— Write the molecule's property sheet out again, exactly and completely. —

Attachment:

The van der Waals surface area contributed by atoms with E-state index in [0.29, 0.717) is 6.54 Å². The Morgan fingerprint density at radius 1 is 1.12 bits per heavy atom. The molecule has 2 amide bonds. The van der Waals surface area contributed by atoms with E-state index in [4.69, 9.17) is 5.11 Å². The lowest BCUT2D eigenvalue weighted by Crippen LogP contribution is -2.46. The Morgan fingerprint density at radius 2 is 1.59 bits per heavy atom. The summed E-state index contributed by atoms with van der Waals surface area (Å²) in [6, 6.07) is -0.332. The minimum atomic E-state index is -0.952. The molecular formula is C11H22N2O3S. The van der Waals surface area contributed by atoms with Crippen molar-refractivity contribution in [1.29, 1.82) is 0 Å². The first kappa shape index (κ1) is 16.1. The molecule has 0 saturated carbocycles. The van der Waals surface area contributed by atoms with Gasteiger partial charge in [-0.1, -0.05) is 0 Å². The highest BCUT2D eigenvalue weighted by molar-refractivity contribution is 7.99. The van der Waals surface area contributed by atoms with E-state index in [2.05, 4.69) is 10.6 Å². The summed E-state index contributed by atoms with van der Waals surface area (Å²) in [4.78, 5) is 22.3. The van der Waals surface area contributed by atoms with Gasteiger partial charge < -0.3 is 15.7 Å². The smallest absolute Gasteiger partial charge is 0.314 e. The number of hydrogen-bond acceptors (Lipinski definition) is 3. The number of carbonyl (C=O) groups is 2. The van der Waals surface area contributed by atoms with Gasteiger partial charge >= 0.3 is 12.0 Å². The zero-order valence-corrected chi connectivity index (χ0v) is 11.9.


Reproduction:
The van der Waals surface area contributed by atoms with E-state index in [0.29, 0.717) is 6.54 Å². The Morgan fingerprint density at radius 1 is 1.12 bits per heavy atom. The molecule has 2 amide bonds. The van der Waals surface area contributed by atoms with E-state index in [4.69, 9.17) is 5.11 Å². The lowest BCUT2D eigenvalue weighted by Crippen LogP contribution is -2.46. The Morgan fingerprint density at radius 2 is 1.59 bits per heavy atom. The summed E-state index contributed by atoms with van der Waals surface area (Å²) in [6, 6.07) is -0.332. The minimum atomic E-state index is -0.952. The molecular formula is C11H22N2O3S. The van der Waals surface area contributed by atoms with Crippen molar-refractivity contribution in [1.29, 1.82) is 0 Å². The first kappa shape index (κ1) is 16.1. The molecule has 0 saturated carbocycles. The van der Waals surface area contributed by atoms with Gasteiger partial charge in [-0.1, -0.05) is 0 Å². The highest BCUT2D eigenvalue weighted by molar-refractivity contribution is 7.99. The van der Waals surface area contributed by atoms with E-state index in [2.05, 4.69) is 10.6 Å². The summed E-state index contributed by atoms with van der Waals surface area (Å²) in [4.78, 5) is 22.3. The van der Waals surface area contributed by atoms with Gasteiger partial charge < -0.3 is 15.7 Å². The smallest absolute Gasteiger partial charge is 0.314 e. The number of hydrogen-bond acceptors (Lipinski definition) is 3. The number of carbonyl (C=O) groups is 2. The van der Waals surface area contributed by atoms with Gasteiger partial charge >= 0.3 is 12.0 Å². The zero-order valence-corrected chi connectivity index (χ0v) is 11.9.